For sweets, Biscuiteers have the most intricately decorated biscuits, Fabrique has life-changing Swedish style cinnamon or cardamom buns, and Hummingbird Bakery is cake heaven (my fave is the black bottom cupcake).

Grab dinner at the Electric Cinema, Taqueria, or The Chipping Forecast.

3. Shop till you drop

Westbourne Grove has lovely shops, from the newly opened French clothier, Sezane to the more established British brands like Paul Smith, Toast, and Jigsaw. Children’s shopping is great, too. My favorite stops are La Coqueta, BonTon, and Petit Bateau. For something special, Caramel Baby carries gorgeous things from Liberty print onesies to velvet dungarees – a total eye candy shop for me.

4. Colorful Houses

You know I can’t resist a colorful Notting Hill house! You can find houses in every color of the rainbow in this quirky neighborhood, and trust me, I do! I’m working on putting together a guide for those interested in visiting and seeing all these inspiring colorful houses. But a simple walk around the streets just off Portobello Road will take you to some lovely colorful streets.

5. Explore the hidden mews

Notting Hill is known for its gorgeous multi-million-pound mews homes, which were originally built as horse stables. Now, these charming houses are some of the more desirable property in London!

It doesn’t get more charming than St. Luke’s mews, home to the Love Actually pink house and other breathtakingly beautiful houses. Don’t be afraid to explore, but do be sure to respect the privacy of residents. Mews homes don’t typically have gardens, and homeowners make up for it with lavish gardens, including wisteria and jasmine vines, roses, potted trees, and more. It’s really something to see in person, so don’t miss the mews.

London in Bloom: Five Best Places to See Cherry Blossom


Planning a trip to London? I can’t think of a prettier time to visit when the cherry blossoms are out in bloom. It’s no wonder it’s my favorite time of year in London.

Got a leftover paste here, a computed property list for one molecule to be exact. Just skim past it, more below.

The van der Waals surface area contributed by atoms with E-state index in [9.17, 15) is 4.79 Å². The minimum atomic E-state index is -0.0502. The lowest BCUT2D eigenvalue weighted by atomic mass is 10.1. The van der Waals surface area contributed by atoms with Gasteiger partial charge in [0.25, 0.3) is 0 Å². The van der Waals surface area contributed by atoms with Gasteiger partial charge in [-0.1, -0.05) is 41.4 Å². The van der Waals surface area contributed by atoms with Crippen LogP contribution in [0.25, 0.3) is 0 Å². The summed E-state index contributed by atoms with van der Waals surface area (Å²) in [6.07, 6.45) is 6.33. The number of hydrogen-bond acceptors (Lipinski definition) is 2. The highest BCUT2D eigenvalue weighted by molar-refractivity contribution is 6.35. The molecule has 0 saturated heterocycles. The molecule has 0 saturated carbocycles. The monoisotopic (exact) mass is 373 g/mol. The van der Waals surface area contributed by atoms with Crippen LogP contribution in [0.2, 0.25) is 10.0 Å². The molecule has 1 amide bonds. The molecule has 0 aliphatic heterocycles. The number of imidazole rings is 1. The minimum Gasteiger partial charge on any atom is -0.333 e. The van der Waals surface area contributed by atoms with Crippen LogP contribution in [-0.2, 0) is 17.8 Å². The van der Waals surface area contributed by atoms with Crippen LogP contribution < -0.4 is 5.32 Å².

So, when can you see cherry blossoms and where should you go to get the best shots of these lovely pink blooms? Here’s my guide.

London has several common varieties of cherry blossom, with the earliest blooming in mid-February.


If you can believe it, I think this may be one of most famous trees on instagram! It might have something to do with the gorgeous pink door framed by the blossom. This house is instagram gold anyway, but when this tree is in bloom, it is literally swarmed by people wanting a photograph! You can find it on Portobello Road in Notting Hill. I snapped this photo last year on February 12.


I love this instafamous cherry tree (yes, trees really are instafamous, i know, isn’t life grand!) in South Kensington.  It always blooms mid-late February, and can be found just off Thurloe Square.


This tree is one of my favorites in London! It’s a different variety to the other types you typically find around London, but I adore it’s gorgeous delicate flowers, and the color pop in the colder winter months. You can find this one in Holland Park, close to St. James Gardens, and it blooms end of Feb/early March.

The fluffier variety of cherry blossom bloom in mid-April, and do they ever stop people in their tracks!


They are so pretty, like little pink popcorn blossoms dotting the city. It’s my absolute favorite thing to see.


A few trees can be found around Hillgate Place in Notting Hill, and the famous blossoms near St. Pauls Cathedral that perfectly frame the famous blue dome. Walking around some of my favorite colorful neighborhoods (Notting Hill, Chelsea, Holland Park), you’ll find some gorgeous blossoming trees.


Of course, all blooming seasons are dependent on the weather, but if you can catch the elusive cherry blossom season, you’ll be glad you did!